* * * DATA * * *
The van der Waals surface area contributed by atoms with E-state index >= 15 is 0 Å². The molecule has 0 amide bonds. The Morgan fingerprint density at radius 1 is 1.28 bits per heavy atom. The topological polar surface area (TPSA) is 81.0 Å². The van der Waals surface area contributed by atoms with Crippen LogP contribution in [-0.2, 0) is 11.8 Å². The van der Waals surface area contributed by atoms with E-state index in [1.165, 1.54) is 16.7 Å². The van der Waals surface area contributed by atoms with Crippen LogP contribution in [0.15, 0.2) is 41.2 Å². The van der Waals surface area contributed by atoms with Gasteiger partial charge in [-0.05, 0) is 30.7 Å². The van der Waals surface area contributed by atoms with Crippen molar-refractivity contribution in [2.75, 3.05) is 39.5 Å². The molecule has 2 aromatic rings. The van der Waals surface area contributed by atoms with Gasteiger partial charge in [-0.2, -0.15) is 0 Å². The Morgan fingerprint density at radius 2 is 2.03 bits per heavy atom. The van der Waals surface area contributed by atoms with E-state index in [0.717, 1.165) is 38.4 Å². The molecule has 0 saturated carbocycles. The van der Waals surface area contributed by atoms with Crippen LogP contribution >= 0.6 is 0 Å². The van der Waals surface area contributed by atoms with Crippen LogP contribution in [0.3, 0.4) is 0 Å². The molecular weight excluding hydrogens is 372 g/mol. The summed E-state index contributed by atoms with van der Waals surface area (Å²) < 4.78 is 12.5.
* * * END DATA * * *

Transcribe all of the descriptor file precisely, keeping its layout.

The van der Waals surface area contributed by atoms with E-state index >= 15 is 0 Å². The molecule has 0 amide bonds. The Morgan fingerprint density at radius 1 is 1.28 bits per heavy atom. The topological polar surface area (TPSA) is 81.0 Å². The van der Waals surface area contributed by atoms with Crippen LogP contribution in [-0.2, 0) is 11.8 Å². The van der Waals surface area contributed by atoms with E-state index in [1.165, 1.54) is 16.7 Å². The van der Waals surface area contributed by atoms with Crippen LogP contribution in [0.15, 0.2) is 41.2 Å². The van der Waals surface area contributed by atoms with Gasteiger partial charge in [-0.05, 0) is 30.7 Å². The van der Waals surface area contributed by atoms with Crippen molar-refractivity contribution in [2.75, 3.05) is 39.5 Å². The molecule has 2 aromatic rings. The van der Waals surface area contributed by atoms with Gasteiger partial charge in [-0.2, -0.15) is 0 Å². The Morgan fingerprint density at radius 2 is 2.03 bits per heavy atom. The van der Waals surface area contributed by atoms with E-state index in [0.717, 1.165) is 38.4 Å². The molecule has 0 saturated carbocycles. The van der Waals surface area contributed by atoms with Crippen LogP contribution >= 0.6 is 0 Å². The van der Waals surface area contributed by atoms with Crippen LogP contribution in [0.3, 0.4) is 0 Å². The molecular weight excluding hydrogens is 372 g/mol. The summed E-state index contributed by atoms with van der Waals surface area (Å²) < 4.78 is 12.5.